Thomas Hill has written extensively in ethics, the history of ethics, and political philosophy.
Virtue, Rules, and Justice: Kantian Aspirations (Oxford University Press, 2012); A Blackwell Guide to Kant’s Ethics, edited, (2009); Kant: Groundwork for the Metaphysics of Morals, co-edited with Arnulf Zweig (2003); Human Welfare and Moral Worth: Kantian Perspectives (2002); Respect, Pluralism and Justice: Kantian Perspectives (2000); Dignity and Practical Reason in Kant’s Moral Theory (1992); and Autonomy and Self-Respect (1991)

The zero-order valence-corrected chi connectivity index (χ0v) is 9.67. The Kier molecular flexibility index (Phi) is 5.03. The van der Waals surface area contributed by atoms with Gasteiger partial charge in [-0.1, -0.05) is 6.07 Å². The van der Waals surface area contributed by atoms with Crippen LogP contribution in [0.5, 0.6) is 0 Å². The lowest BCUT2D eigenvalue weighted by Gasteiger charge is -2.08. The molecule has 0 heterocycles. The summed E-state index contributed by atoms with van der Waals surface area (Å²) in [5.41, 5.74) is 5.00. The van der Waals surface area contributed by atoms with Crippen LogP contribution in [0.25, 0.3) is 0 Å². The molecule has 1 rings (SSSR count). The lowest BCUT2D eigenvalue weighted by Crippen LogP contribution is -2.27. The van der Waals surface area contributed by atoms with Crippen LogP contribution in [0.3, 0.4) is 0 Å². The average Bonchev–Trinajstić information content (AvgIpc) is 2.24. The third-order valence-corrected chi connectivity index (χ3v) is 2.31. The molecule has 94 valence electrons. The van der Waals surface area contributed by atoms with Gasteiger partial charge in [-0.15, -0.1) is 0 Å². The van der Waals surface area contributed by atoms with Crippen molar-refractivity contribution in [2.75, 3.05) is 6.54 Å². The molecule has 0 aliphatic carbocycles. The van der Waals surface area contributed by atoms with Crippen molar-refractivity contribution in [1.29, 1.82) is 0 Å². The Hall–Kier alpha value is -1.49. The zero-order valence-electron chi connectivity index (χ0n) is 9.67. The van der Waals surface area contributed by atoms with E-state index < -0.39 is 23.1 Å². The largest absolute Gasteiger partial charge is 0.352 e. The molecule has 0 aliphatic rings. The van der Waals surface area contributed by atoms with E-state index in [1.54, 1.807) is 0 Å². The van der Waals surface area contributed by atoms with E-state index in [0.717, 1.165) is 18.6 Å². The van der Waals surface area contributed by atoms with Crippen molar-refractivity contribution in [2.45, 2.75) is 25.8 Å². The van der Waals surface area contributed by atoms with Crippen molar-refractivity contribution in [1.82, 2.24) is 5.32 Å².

Sample essays include: “Servility and Self-Respect,” The Monist (1973); “The Hypothetical Imperative,” Philosophical Review (1973); “Symbolic Protest and Calculated Silence,” Philosophy and Public Affairs(1979); “Humanity as an End in Itself,” Ethics (1980); “Ideals of Human Excellence and Preserving Natural Environments,” Environmental Ethics (1983),”Kant’s Argument for the Rationality of Moral Conduct,” Pacific Philosophical Quarterly (1986); “Weakness of Will and Character,” Philosophical Topics(1986); “The Message of Affirmative Action,” Social Philosophy and Policy (1991); “The Problem of Stability in Political Liberalism,” Pacific Philosophical Quarterly (1994), “Moral Dilemmas, Gaps, and Residues,” in Moral Dilemmas and Moral Theory, ed. by Mason (1996); “Basic Respect and Cultural Diversity,” The Tanner Lectures on Human Values (1997); “Kantian Autonomy and Contemporary Ideas of Autonomy,” in Sensen, ed., Kant’s Conception of Autonomy (Cambridge University Press, 2013); “Supererogation,” with Adam Cureton, International Encyclopedia of Ethics, ed. LaFollette (Blackwell), “Stability, A Sense of Justice, and Self-Respect,” A Companion to Rawls, ed. Jon Mandle and David Reidy (Wiley-Blackwell, 2014); “Rational Foundations of Human Dignity in Kantian Approaches,” The Cambridge Handbook of Human Dignity, edited by Duewell, Braarvig, Brownsword, and Mieth (Cambridge University Press (2013), “In Defense of Human Dignity: Comments on Kant and Rosen” in Christopher M. McCrudden, ed., Understanding Human Dignity, Proceedings of the British Academy(Oxford University Press, 2014); “Conscientious Conviction and Conscience,” Criminal Law and Philosophy, (Springer, 2014); “Looking Back: Themes and Appreciation” in Reason, Value, and Respect: Kantian Themes from the Philosophy of Thomas E. Hill, Jr., edited by Mark Timmons and Robert Johnson, (Oxford University Press, 2015); “Virtue and Self-Improvement in Kant’s Ethics,” co-authored with Adam Cureton, in Nancy E. Snow, ed., Cultivating Virtue: Multiple Perspectives (Oxford University Press, 2015); “Human Dignity and Tragic Choices,” Presidential Address, Proceedings and Addresses of the American Philosophical Association, 2016; “Developing Kantian Virtue: Communities, Emotions, and Rules,” The Oxford Handbook of Virtue, with Adam Cureton, edited by Nancy E. Snow (Oxford University Press, forthcoming 2018); “Duties and Choices in Philanthropic Giving: A Kantian Perspective,” Philanthropy and Philosophy: Putting Theory into Practice, edited by John Deigh, Jonathan Dancy, and Paul Woodruff (Oxford University Press, forthcoming 2018); and Disability in Practice: Attitudes, Policies, and Relationships, co-edited with Adam Cureton, (Oxford University Press, forthcoming 2018).